Nora was clearly growing discontent about being a white monkey and soon, Bart Baker did too.
Bart Baker’s Back and He’s Into Crypto This Time
After spending the past three years belting songs in shaky Mandarin in the distant lands of Douyin, Bart Baker has finally returned to the U.S and to YouTube.
The YouTube creator uploaded a video earlier this year titled “WTF HAPPENED TO ME? (WHY I DISAPPEARED)” explaining, well, his three-year disappearance. He shares that he managed to build a following on Douyin that is currently 25 million strong.
It turns out that this entire time, Bart Baker has been holding concerts in China, uploading Chinese content, and making appearances at big Chinese TV shows.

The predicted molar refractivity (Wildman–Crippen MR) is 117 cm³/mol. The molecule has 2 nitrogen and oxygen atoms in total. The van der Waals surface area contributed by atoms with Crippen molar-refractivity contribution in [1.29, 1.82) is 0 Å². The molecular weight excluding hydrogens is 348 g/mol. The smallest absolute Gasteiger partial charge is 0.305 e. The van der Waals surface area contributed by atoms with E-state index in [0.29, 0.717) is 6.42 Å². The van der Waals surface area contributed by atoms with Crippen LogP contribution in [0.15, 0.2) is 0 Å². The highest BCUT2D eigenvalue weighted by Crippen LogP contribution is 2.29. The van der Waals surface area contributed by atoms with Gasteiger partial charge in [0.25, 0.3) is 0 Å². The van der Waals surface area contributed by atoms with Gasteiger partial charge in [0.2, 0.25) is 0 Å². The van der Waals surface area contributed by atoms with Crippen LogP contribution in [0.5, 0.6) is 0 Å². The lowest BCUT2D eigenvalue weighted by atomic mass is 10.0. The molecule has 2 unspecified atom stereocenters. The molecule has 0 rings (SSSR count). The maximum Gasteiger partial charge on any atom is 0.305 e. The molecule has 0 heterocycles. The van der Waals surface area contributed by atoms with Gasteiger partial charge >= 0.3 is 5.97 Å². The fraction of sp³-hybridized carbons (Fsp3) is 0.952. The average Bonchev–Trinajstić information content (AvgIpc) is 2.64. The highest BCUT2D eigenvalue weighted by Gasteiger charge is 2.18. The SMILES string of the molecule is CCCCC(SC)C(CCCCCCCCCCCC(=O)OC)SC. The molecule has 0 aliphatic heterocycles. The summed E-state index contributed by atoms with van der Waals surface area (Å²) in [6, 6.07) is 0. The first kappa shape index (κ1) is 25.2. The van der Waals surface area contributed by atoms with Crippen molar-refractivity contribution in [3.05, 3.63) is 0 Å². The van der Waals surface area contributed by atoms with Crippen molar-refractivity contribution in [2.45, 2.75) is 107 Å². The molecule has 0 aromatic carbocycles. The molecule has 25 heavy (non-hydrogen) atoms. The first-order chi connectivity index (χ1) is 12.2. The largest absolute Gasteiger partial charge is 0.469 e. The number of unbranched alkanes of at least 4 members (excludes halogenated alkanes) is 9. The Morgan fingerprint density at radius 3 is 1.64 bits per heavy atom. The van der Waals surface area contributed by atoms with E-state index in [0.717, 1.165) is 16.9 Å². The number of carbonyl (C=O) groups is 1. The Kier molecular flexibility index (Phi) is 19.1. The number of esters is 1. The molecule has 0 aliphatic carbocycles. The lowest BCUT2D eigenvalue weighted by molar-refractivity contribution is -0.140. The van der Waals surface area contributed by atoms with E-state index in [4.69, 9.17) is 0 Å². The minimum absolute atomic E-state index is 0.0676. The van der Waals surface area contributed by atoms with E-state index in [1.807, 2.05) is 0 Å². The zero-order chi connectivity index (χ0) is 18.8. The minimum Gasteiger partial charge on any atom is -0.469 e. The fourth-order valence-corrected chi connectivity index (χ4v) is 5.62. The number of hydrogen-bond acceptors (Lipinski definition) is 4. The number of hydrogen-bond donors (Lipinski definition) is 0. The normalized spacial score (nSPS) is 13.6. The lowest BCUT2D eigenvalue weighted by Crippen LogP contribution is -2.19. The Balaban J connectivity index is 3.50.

While he looked tired and frankly a little depressed in his interview with VICE, it seems that Bart Baker didn’t have that bad of a time as a Douyin star. Though he’s looking to re-establish his presence on YouTube, the parody star says he’ll continue making Chinese singing videos for his Douyin fans even when he’s in the U.S.
But it’s fairly obvious that Bart Baker is still passionate about making more parody videos. He reveals that he’s started dabbling in cryptocurrencies and is hoping to make enough money to continue making music video parodies without needing YouTube’s money to fund it.
Bart Baker says we can expect to see anywhere from 3-4 new parodies a year. His latest video, released earlier this month, is an original music video for “Polydoge“, a song about his newfound love for cryptocurrencies. You can check out Bart Baker’s Douyin account here.